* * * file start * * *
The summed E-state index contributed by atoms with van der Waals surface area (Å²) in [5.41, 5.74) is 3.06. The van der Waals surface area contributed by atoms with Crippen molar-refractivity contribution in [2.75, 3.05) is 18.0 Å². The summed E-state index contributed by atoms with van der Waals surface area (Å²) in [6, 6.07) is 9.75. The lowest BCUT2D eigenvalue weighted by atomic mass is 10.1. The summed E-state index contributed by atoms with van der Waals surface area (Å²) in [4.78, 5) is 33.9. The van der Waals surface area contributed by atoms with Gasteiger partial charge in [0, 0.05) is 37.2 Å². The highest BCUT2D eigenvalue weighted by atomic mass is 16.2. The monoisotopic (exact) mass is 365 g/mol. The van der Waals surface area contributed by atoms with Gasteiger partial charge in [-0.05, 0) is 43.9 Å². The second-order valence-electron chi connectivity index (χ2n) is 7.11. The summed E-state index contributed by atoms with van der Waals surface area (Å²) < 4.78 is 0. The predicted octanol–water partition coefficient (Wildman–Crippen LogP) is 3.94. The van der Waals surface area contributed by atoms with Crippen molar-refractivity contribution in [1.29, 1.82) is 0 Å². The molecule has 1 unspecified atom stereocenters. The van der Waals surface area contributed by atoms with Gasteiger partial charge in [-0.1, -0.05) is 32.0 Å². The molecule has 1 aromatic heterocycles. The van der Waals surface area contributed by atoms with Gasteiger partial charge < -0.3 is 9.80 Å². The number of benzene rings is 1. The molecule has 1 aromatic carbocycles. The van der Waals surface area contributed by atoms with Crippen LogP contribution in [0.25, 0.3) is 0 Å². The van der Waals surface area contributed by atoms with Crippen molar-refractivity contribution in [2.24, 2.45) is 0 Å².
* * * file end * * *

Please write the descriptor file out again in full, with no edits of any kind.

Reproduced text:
The summed E-state index contributed by atoms with van der Waals surface area (Å²) in [5.41, 5.74) is 3.06. The van der Waals surface area contributed by atoms with Crippen molar-refractivity contribution in [2.75, 3.05) is 18.0 Å². The summed E-state index contributed by atoms with van der Waals surface area (Å²) in [6, 6.07) is 9.75. The lowest BCUT2D eigenvalue weighted by atomic mass is 10.1. The summed E-state index contributed by atoms with van der Waals surface area (Å²) in [4.78, 5) is 33.9. The van der Waals surface area contributed by atoms with Gasteiger partial charge in [0, 0.05) is 37.2 Å². The highest BCUT2D eigenvalue weighted by atomic mass is 16.2. The monoisotopic (exact) mass is 365 g/mol. The van der Waals surface area contributed by atoms with Gasteiger partial charge in [-0.05, 0) is 43.9 Å². The second-order valence-electron chi connectivity index (χ2n) is 7.11. The summed E-state index contributed by atoms with van der Waals surface area (Å²) < 4.78 is 0. The predicted octanol–water partition coefficient (Wildman–Crippen LogP) is 3.94. The van der Waals surface area contributed by atoms with Crippen molar-refractivity contribution in [1.29, 1.82) is 0 Å². The molecule has 1 unspecified atom stereocenters. The van der Waals surface area contributed by atoms with Gasteiger partial charge in [-0.1, -0.05) is 32.0 Å². The molecule has 1 aromatic heterocycles. The van der Waals surface area contributed by atoms with Gasteiger partial charge < -0.3 is 9.80 Å². The number of benzene rings is 1. The molecule has 1 aromatic carbocycles. The van der Waals surface area contributed by atoms with Crippen LogP contribution in [0.25, 0.3) is 0 Å². The van der Waals surface area contributed by atoms with Crippen molar-refractivity contribution in [2.24, 2.45) is 0 Å².